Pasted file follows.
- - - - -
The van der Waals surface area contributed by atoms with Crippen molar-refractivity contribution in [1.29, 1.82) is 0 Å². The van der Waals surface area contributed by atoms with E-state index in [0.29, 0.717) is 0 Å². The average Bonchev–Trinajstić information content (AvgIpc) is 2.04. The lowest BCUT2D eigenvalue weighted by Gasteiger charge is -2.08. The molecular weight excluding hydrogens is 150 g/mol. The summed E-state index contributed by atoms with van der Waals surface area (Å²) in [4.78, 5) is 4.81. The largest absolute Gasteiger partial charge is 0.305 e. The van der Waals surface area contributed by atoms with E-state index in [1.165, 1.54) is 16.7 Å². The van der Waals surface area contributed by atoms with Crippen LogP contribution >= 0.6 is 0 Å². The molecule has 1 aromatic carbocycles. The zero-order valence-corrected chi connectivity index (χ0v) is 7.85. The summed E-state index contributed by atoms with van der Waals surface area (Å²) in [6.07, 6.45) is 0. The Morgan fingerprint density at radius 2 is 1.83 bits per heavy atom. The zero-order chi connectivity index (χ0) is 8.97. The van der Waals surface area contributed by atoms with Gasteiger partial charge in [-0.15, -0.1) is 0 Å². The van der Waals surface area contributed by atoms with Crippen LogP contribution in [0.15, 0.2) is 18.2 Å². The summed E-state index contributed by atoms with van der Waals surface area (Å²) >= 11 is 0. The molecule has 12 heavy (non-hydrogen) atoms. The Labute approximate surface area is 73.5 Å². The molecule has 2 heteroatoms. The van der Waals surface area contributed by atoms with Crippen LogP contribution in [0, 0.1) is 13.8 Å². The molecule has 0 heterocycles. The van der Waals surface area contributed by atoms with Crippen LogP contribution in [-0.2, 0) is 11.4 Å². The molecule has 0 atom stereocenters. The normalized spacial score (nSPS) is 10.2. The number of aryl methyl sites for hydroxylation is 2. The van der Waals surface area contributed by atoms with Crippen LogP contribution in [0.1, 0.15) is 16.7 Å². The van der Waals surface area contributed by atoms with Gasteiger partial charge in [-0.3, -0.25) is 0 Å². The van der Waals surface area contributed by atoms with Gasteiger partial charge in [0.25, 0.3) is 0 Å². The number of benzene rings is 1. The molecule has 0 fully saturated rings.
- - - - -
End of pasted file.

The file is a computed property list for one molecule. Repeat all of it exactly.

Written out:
The van der Waals surface area contributed by atoms with Crippen molar-refractivity contribution in [1.29, 1.82) is 0 Å². The van der Waals surface area contributed by atoms with E-state index in [0.29, 0.717) is 0 Å². The average Bonchev–Trinajstić information content (AvgIpc) is 2.04. The lowest BCUT2D eigenvalue weighted by Gasteiger charge is -2.08. The molecular weight excluding hydrogens is 150 g/mol. The summed E-state index contributed by atoms with van der Waals surface area (Å²) in [4.78, 5) is 4.81. The largest absolute Gasteiger partial charge is 0.305 e. The van der Waals surface area contributed by atoms with E-state index in [1.165, 1.54) is 16.7 Å². The van der Waals surface area contributed by atoms with Crippen LogP contribution >= 0.6 is 0 Å². The molecule has 1 aromatic carbocycles. The zero-order valence-corrected chi connectivity index (χ0v) is 7.85. The summed E-state index contributed by atoms with van der Waals surface area (Å²) in [6.07, 6.45) is 0. The Morgan fingerprint density at radius 2 is 1.83 bits per heavy atom. The zero-order chi connectivity index (χ0) is 8.97. The van der Waals surface area contributed by atoms with Gasteiger partial charge in [-0.15, -0.1) is 0 Å². The van der Waals surface area contributed by atoms with Crippen LogP contribution in [0.15, 0.2) is 18.2 Å². The summed E-state index contributed by atoms with van der Waals surface area (Å²) >= 11 is 0. The molecule has 12 heavy (non-hydrogen) atoms. The Labute approximate surface area is 73.5 Å². The molecule has 2 heteroatoms. The van der Waals surface area contributed by atoms with Crippen LogP contribution in [0, 0.1) is 13.8 Å². The molecule has 0 heterocycles. The van der Waals surface area contributed by atoms with Crippen LogP contribution in [-0.2, 0) is 11.4 Å². The molecule has 0 atom stereocenters. The normalized spacial score (nSPS) is 10.2. The number of aryl methyl sites for hydroxylation is 2. The van der Waals surface area contributed by atoms with Crippen LogP contribution in [0.1, 0.15) is 16.7 Å². The van der Waals surface area contributed by atoms with Gasteiger partial charge in [-0.3, -0.25) is 0 Å². The van der Waals surface area contributed by atoms with Gasteiger partial charge in [0.25, 0.3) is 0 Å². The number of benzene rings is 1. The molecule has 0 fully saturated rings.